I’ve done some of the assignments out of order (in ED603).
This is another one of those assignments I liked so much I wrote it twice.
This paper discusses addressing several forms of bias while conducting research. Researchers need to be aware of, and counteract the possible introduction of, bias in areas of their research including conducting their literature review; performing their study; working with, evaluating, and listening to their research subjects; analyzing their data and writing their report. As a student new to research I will look for ways to identify possible bias within my own approach to the research removing as much as I can while clearly indicating my point of view in the concluding comments.
Literature review. While reading assigned articles and preparing two article review papers, I collected thoughts about bias. It became clear—as I refined my article review and removed extraneous language—I am biased against articles and research with small study groups. I need to be diligent with word choice in any write up regardless of the audience. Being concise in my writing may also help.
When I saw an article I perceived as too long—where the authors used ten words when two would do—I chose not to read it. I felt I did not have the patience or the time to wade through the extraneous language. This is short-sighted; I need to read many articles for my project, even those torturous to get through.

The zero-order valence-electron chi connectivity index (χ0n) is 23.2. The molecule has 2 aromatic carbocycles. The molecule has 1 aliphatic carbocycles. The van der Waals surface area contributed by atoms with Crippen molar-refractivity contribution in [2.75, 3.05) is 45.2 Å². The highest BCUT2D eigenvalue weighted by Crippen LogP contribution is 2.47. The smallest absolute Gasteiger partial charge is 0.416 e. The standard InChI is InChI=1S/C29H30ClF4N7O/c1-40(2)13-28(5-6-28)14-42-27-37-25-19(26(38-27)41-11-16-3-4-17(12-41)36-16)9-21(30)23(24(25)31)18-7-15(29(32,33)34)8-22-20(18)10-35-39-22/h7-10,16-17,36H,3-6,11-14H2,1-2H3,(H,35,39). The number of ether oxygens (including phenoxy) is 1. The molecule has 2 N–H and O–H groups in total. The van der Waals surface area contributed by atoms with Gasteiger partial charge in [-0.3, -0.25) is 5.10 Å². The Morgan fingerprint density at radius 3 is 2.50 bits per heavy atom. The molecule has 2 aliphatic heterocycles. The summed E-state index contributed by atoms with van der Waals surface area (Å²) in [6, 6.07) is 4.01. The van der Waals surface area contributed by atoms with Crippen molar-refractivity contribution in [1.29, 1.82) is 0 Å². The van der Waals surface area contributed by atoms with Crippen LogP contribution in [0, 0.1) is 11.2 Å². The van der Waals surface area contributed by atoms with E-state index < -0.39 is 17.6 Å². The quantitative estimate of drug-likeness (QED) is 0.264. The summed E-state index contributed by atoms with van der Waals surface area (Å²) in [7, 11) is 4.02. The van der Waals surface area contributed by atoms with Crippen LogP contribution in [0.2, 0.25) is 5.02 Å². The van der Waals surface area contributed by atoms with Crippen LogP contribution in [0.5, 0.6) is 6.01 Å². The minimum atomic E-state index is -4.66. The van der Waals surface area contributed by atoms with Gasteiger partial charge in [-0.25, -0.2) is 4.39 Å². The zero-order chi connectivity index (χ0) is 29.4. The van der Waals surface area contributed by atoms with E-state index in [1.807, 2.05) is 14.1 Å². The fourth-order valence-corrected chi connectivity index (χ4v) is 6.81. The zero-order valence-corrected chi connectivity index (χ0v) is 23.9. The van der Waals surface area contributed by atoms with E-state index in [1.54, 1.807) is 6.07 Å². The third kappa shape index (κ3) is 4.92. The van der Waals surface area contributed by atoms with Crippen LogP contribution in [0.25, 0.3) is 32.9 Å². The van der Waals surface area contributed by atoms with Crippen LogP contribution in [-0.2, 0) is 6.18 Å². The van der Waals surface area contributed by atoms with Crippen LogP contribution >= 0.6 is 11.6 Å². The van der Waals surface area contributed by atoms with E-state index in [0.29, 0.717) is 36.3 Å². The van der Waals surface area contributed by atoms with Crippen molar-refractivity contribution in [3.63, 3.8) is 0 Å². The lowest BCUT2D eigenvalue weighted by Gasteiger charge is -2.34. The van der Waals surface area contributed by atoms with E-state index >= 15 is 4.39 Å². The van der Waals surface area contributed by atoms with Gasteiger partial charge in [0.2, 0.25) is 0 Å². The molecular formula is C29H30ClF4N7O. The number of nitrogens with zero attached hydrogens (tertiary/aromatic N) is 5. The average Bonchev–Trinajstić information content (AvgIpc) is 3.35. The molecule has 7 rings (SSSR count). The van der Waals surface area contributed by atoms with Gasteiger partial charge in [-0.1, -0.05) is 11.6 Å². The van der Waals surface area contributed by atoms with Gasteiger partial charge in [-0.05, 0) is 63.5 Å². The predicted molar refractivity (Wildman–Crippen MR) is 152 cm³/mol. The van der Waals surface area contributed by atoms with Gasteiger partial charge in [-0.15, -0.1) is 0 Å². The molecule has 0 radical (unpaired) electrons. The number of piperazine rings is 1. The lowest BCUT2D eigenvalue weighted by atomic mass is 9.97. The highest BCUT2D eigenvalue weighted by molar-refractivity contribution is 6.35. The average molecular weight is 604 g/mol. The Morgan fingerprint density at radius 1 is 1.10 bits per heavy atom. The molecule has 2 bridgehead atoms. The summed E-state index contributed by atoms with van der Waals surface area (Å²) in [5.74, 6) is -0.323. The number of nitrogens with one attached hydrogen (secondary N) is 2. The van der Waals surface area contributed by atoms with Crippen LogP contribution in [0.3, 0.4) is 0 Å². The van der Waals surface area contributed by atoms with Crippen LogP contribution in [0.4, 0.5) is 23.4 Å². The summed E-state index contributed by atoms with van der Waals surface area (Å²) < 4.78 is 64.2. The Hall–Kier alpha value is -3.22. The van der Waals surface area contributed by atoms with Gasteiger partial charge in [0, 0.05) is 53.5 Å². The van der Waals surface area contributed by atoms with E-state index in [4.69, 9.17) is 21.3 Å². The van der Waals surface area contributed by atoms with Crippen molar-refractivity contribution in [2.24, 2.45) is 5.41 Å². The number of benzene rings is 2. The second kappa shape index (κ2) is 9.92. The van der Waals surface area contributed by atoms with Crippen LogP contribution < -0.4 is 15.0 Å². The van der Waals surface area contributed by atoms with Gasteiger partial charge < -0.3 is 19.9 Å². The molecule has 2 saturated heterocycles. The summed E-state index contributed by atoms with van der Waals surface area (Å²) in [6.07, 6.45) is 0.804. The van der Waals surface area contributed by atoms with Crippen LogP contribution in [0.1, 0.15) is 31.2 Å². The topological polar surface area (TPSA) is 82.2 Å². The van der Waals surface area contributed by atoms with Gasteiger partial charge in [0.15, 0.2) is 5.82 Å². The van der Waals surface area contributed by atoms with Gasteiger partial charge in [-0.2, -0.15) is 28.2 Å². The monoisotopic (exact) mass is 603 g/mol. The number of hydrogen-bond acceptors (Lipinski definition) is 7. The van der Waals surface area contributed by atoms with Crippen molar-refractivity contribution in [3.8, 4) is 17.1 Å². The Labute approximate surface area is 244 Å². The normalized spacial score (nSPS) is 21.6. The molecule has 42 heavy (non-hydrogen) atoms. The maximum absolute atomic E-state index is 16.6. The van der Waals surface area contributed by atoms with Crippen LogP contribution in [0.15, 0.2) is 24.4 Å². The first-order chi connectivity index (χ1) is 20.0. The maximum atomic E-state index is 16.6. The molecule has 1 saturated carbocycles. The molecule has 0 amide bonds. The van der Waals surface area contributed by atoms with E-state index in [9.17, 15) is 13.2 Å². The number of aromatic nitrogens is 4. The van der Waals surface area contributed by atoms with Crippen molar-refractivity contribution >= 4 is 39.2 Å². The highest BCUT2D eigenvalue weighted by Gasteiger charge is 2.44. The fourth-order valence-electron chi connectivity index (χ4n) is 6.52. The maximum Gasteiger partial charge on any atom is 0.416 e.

I don’t think I hold bias toward language barrier, stilted English or unfamiliar sentence structure; however, during the article review when I encountered these things I periodically paused to make notes in the margin. This provides a lens of insight: I need to be aware of, and not reflect poorly upon, an entry from a participant because of poor or unclear writing.
Performing research. It is possible for bias to be introduced to the study at a base level during the research because the investigators role differs regardless of the quantitative or qualitative approach. In the former, “the investigator is in the background narrating the study” while in qualitative the “researchers is typically present and in the foreground in the narrative report.” (Creswell, 2012, p. 280) If the researchers are from two different cultures doing qualitative research their approach to the participants must be carefully attended to, etc. If it’s qualitative not only must they understand the others’ worldview, but they need to use agreed upon language universally understood by the intended audience.
I am performing the work alone, with the guidance of a select group. Worldviews do not clash. However, I intend to use a blended approach; my research role will change during the process. That means I could introduce bias in yet another way.
Researcher bias. The pre and post survey, and the discussion board prompts designed to get student interacting with each other while learning some basic skills, would be offered to the full number of participants loaded into the fall 2014 Blackboard shell: “UAF eCampus BLACKBOARD ORIENTATION.” I hope to avoid selection bias because nonprobability sampling is the avenue primarily available. It is similar to convenience sampling, but the audience I’m looking at is available, and they will self-select. (p. 145) I am not introducing bias by selecting those students from a particular community, or only those students who are in the developmental classes, to participate.